The media's colossal failure: Trump continues to get away with his many scandals, lies and shady business ties

Newsweek's bombshell report this week should have shaken the Trump campaign to its core. Why hasn't it?

By Heather Digby Parton


Published September 16, 2016 12:00PM (EDT)

Donald Trump   (Reuters/L.E. Baskow/Newsweek/Salon)
Donald Trump (Reuters/L.E. Baskow/Newsweek/Salon)

A tremendous amount of the coverage during this presidential campaign has centered around the issue of "transparency." The problem is that this coverage has been tremendously lopsided resulting in a huge misunderstanding on the part of the public and this misunderstanding may put Donald Trump in the White House. The latest Quinnipiac poll asked who voter think is the more transparent, Clinton or Trump, and 54 percent believe Trump is the more transparent to only 37 percent for Clinton. The problem is it's just not true.  Trump is the least transparent candidate in memory and the press knows it.  Why don't the people?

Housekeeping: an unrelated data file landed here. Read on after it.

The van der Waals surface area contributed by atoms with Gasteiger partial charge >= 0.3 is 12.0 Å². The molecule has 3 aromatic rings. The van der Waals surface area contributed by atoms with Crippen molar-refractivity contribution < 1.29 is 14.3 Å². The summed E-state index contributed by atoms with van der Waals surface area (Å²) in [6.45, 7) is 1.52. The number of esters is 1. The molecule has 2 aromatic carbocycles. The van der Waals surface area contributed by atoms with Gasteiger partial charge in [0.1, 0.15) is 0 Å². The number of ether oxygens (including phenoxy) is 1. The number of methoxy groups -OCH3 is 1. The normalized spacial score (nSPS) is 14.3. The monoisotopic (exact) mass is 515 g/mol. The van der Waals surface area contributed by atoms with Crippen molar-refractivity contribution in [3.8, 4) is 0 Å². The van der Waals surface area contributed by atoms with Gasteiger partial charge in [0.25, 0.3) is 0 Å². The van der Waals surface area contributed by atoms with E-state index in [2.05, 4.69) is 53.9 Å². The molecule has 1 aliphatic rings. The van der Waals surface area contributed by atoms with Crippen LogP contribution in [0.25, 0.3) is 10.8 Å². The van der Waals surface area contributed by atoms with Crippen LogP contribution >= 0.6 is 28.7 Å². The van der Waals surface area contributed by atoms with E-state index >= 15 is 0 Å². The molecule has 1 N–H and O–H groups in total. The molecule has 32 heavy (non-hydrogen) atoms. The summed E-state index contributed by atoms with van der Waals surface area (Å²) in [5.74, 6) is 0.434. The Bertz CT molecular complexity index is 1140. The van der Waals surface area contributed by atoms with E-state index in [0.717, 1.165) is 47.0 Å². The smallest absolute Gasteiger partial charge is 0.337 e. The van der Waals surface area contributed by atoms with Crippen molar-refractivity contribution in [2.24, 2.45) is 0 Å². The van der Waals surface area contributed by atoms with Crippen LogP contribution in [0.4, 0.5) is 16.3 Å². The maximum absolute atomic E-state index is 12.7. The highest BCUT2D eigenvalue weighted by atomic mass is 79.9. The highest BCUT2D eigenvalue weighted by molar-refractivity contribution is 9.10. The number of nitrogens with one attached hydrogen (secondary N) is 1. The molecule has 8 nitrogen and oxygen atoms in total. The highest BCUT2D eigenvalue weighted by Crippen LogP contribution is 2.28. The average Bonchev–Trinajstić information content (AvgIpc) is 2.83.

This theme began with the partisan Benghazi investigations in congress from which  came the discovery of a trove of Hillary Clinton's emails and the fact that she had used a personal email while she was Secretary of State. The press spent months pursuing that story without showing any evidence of unethical behavior but Clinton's prickly relationship with the press over the years has led to a presumption of guilt for any possible appearance of impropriety. (This piece by Jonathan Allen explains how that works.)